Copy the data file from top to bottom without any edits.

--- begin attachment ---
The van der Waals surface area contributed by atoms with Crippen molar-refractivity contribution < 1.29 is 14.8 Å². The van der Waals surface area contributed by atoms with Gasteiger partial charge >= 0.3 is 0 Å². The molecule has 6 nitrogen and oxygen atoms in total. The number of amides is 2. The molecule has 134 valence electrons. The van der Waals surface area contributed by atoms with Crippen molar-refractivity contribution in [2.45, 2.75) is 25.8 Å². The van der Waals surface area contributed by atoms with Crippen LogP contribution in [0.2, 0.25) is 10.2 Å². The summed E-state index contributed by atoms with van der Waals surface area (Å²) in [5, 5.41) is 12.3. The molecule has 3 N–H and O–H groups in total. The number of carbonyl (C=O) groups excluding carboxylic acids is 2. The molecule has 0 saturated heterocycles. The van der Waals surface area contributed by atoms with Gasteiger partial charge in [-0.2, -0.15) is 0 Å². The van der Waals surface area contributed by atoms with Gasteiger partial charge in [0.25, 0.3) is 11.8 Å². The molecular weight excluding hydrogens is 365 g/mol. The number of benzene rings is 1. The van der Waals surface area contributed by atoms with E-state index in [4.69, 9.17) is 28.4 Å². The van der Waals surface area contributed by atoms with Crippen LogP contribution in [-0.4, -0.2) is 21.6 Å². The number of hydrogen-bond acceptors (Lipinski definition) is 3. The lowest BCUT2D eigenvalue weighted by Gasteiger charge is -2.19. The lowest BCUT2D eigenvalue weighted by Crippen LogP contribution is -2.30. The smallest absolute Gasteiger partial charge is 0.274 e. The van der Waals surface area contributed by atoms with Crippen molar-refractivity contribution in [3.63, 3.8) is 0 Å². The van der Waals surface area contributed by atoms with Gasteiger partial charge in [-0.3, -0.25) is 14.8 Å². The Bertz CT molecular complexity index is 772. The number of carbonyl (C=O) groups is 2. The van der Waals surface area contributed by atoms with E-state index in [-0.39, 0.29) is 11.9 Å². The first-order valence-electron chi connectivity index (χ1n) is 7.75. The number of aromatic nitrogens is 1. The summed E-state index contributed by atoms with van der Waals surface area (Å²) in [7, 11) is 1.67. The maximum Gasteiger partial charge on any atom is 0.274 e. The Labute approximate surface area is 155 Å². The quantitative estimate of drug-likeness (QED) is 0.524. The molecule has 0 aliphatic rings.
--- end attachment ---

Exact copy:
The van der Waals surface area contributed by atoms with Crippen molar-refractivity contribution < 1.29 is 14.8 Å². The van der Waals surface area contributed by atoms with Gasteiger partial charge >= 0.3 is 0 Å². The molecule has 6 nitrogen and oxygen atoms in total. The number of amides is 2. The molecule has 134 valence electrons. The van der Waals surface area contributed by atoms with Crippen molar-refractivity contribution in [2.45, 2.75) is 25.8 Å². The van der Waals surface area contributed by atoms with Crippen LogP contribution in [0.2, 0.25) is 10.2 Å². The summed E-state index contributed by atoms with van der Waals surface area (Å²) in [5, 5.41) is 12.3. The molecule has 3 N–H and O–H groups in total. The number of carbonyl (C=O) groups excluding carboxylic acids is 2. The molecule has 0 saturated heterocycles. The van der Waals surface area contributed by atoms with Gasteiger partial charge in [-0.2, -0.15) is 0 Å². The van der Waals surface area contributed by atoms with Gasteiger partial charge in [0.25, 0.3) is 11.8 Å². The molecular weight excluding hydrogens is 365 g/mol. The number of benzene rings is 1. The van der Waals surface area contributed by atoms with E-state index in [4.69, 9.17) is 28.4 Å². The van der Waals surface area contributed by atoms with Crippen LogP contribution in [-0.4, -0.2) is 21.6 Å². The number of hydrogen-bond acceptors (Lipinski definition) is 3. The lowest BCUT2D eigenvalue weighted by Gasteiger charge is -2.19. The lowest BCUT2D eigenvalue weighted by Crippen LogP contribution is -2.30. The smallest absolute Gasteiger partial charge is 0.274 e. The van der Waals surface area contributed by atoms with Crippen molar-refractivity contribution in [3.63, 3.8) is 0 Å². The van der Waals surface area contributed by atoms with Gasteiger partial charge in [-0.3, -0.25) is 14.8 Å². The Bertz CT molecular complexity index is 772. The number of carbonyl (C=O) groups is 2. The van der Waals surface area contributed by atoms with E-state index in [-0.39, 0.29) is 11.9 Å². The first-order valence-electron chi connectivity index (χ1n) is 7.75. The number of aromatic nitrogens is 1. The summed E-state index contributed by atoms with van der Waals surface area (Å²) in [7, 11) is 1.67. The maximum Gasteiger partial charge on any atom is 0.274 e. The Labute approximate surface area is 155 Å². The quantitative estimate of drug-likeness (QED) is 0.524. The molecule has 0 aliphatic rings.